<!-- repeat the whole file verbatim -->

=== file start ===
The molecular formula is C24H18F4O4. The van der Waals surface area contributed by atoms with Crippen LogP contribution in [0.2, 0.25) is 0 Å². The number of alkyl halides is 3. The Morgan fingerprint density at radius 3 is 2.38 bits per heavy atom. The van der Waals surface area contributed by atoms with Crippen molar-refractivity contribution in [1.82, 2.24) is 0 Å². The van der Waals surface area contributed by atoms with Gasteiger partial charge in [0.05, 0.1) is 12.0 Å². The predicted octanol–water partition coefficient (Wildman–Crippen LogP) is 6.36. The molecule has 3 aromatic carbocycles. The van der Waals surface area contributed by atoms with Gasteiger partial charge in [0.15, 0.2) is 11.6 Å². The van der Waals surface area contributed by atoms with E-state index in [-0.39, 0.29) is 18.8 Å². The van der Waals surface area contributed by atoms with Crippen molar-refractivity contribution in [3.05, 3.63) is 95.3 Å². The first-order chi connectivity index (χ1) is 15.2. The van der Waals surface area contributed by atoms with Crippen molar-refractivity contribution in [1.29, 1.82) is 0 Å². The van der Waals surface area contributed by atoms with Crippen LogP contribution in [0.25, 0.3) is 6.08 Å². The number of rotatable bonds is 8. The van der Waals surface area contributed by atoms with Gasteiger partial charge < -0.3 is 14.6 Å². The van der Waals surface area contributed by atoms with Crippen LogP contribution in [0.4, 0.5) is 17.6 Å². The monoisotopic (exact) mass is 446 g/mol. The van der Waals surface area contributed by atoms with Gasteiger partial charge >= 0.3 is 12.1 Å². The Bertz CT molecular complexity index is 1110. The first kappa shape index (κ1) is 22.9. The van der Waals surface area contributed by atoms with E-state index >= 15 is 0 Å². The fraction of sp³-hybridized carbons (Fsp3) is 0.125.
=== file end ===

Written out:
The molecular formula is C24H18F4O4. The van der Waals surface area contributed by atoms with Crippen LogP contribution in [0.2, 0.25) is 0 Å². The number of alkyl halides is 3. The Morgan fingerprint density at radius 3 is 2.38 bits per heavy atom. The van der Waals surface area contributed by atoms with Crippen molar-refractivity contribution in [1.82, 2.24) is 0 Å². The van der Waals surface area contributed by atoms with Gasteiger partial charge in [0.05, 0.1) is 12.0 Å². The predicted octanol–water partition coefficient (Wildman–Crippen LogP) is 6.36. The molecule has 3 aromatic carbocycles. The van der Waals surface area contributed by atoms with Gasteiger partial charge in [0.15, 0.2) is 11.6 Å². The van der Waals surface area contributed by atoms with E-state index in [-0.39, 0.29) is 18.8 Å². The van der Waals surface area contributed by atoms with Crippen molar-refractivity contribution in [3.05, 3.63) is 95.3 Å². The first-order chi connectivity index (χ1) is 15.2. The van der Waals surface area contributed by atoms with Crippen molar-refractivity contribution in [1.29, 1.82) is 0 Å². The van der Waals surface area contributed by atoms with Crippen LogP contribution in [0.25, 0.3) is 6.08 Å². The number of rotatable bonds is 8. The van der Waals surface area contributed by atoms with Gasteiger partial charge < -0.3 is 14.6 Å². The van der Waals surface area contributed by atoms with Crippen LogP contribution in [0.4, 0.5) is 17.6 Å². The monoisotopic (exact) mass is 446 g/mol. The van der Waals surface area contributed by atoms with Gasteiger partial charge >= 0.3 is 12.1 Å². The Bertz CT molecular complexity index is 1110. The first kappa shape index (κ1) is 22.9. The van der Waals surface area contributed by atoms with E-state index >= 15 is 0 Å². The fraction of sp³-hybridized carbons (Fsp3) is 0.125.